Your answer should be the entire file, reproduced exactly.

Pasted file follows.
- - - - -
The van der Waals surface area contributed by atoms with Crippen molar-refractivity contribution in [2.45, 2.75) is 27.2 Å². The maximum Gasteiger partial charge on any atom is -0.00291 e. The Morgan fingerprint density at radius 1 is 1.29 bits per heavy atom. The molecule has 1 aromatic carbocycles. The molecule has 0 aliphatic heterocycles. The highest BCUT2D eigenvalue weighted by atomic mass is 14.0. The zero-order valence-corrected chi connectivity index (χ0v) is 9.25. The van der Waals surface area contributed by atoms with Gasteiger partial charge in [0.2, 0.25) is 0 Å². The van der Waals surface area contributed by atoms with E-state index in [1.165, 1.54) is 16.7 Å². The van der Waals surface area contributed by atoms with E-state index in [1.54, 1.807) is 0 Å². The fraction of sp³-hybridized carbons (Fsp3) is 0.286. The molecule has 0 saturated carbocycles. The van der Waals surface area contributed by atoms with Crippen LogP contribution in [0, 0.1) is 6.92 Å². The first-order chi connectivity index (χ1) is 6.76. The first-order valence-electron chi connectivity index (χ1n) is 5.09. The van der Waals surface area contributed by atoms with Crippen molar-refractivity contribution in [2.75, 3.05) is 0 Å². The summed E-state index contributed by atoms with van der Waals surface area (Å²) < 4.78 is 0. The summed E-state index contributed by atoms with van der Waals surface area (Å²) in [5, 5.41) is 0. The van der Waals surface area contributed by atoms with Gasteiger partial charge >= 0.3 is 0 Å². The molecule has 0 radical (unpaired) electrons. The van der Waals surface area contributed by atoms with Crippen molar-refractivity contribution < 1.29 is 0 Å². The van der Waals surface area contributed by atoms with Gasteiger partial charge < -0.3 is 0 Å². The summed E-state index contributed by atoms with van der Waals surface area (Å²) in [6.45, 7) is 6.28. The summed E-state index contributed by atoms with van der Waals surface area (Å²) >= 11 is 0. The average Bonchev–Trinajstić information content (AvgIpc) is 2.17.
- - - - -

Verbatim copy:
The van der Waals surface area contributed by atoms with Crippen molar-refractivity contribution in [2.45, 2.75) is 27.2 Å². The maximum Gasteiger partial charge on any atom is -0.00291 e. The Morgan fingerprint density at radius 1 is 1.29 bits per heavy atom. The molecule has 1 aromatic carbocycles. The molecule has 0 aliphatic heterocycles. The highest BCUT2D eigenvalue weighted by atomic mass is 14.0. The zero-order valence-corrected chi connectivity index (χ0v) is 9.25. The van der Waals surface area contributed by atoms with Gasteiger partial charge in [0.2, 0.25) is 0 Å². The van der Waals surface area contributed by atoms with E-state index in [1.165, 1.54) is 16.7 Å². The van der Waals surface area contributed by atoms with E-state index in [1.54, 1.807) is 0 Å². The fraction of sp³-hybridized carbons (Fsp3) is 0.286. The molecule has 0 saturated carbocycles. The van der Waals surface area contributed by atoms with Crippen LogP contribution in [0, 0.1) is 6.92 Å². The first-order chi connectivity index (χ1) is 6.76. The first-order valence-electron chi connectivity index (χ1n) is 5.09. The van der Waals surface area contributed by atoms with Crippen molar-refractivity contribution in [2.75, 3.05) is 0 Å². The summed E-state index contributed by atoms with van der Waals surface area (Å²) < 4.78 is 0. The summed E-state index contributed by atoms with van der Waals surface area (Å²) in [5, 5.41) is 0. The van der Waals surface area contributed by atoms with Gasteiger partial charge >= 0.3 is 0 Å². The molecule has 0 radical (unpaired) electrons. The van der Waals surface area contributed by atoms with Crippen molar-refractivity contribution < 1.29 is 0 Å². The van der Waals surface area contributed by atoms with Gasteiger partial charge < -0.3 is 0 Å². The summed E-state index contributed by atoms with van der Waals surface area (Å²) in [6.45, 7) is 6.28. The summed E-state index contributed by atoms with van der Waals surface area (Å²) >= 11 is 0. The average Bonchev–Trinajstić information content (AvgIpc) is 2.17.